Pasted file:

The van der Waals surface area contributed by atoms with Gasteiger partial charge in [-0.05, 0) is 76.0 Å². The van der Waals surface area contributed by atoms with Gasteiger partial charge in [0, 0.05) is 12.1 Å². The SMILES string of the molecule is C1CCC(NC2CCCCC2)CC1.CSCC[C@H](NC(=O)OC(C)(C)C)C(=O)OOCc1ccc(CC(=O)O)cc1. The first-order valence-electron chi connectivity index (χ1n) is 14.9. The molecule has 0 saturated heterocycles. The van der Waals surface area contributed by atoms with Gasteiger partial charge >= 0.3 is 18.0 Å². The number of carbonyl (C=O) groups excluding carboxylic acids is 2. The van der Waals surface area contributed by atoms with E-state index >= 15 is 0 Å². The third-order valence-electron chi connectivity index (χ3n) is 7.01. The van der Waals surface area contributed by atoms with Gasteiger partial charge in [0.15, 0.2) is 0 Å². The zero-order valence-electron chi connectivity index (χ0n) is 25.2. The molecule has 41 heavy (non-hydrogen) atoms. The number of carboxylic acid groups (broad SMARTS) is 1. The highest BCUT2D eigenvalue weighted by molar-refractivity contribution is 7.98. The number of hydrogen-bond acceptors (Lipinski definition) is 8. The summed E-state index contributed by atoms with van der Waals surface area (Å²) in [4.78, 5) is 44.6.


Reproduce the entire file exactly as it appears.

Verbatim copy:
The van der Waals surface area contributed by atoms with Gasteiger partial charge in [-0.05, 0) is 76.0 Å². The van der Waals surface area contributed by atoms with Gasteiger partial charge in [0, 0.05) is 12.1 Å². The SMILES string of the molecule is C1CCC(NC2CCCCC2)CC1.CSCC[C@H](NC(=O)OC(C)(C)C)C(=O)OOCc1ccc(CC(=O)O)cc1. The first-order valence-electron chi connectivity index (χ1n) is 14.9. The molecule has 0 saturated heterocycles. The van der Waals surface area contributed by atoms with Gasteiger partial charge >= 0.3 is 18.0 Å². The number of carbonyl (C=O) groups excluding carboxylic acids is 2. The van der Waals surface area contributed by atoms with E-state index >= 15 is 0 Å². The third-order valence-electron chi connectivity index (χ3n) is 7.01. The van der Waals surface area contributed by atoms with Gasteiger partial charge in [0.15, 0.2) is 0 Å². The zero-order valence-electron chi connectivity index (χ0n) is 25.2. The molecule has 41 heavy (non-hydrogen) atoms. The number of carboxylic acid groups (broad SMARTS) is 1. The highest BCUT2D eigenvalue weighted by molar-refractivity contribution is 7.98. The number of hydrogen-bond acceptors (Lipinski definition) is 8. The summed E-state index contributed by atoms with van der Waals surface area (Å²) in [4.78, 5) is 44.6.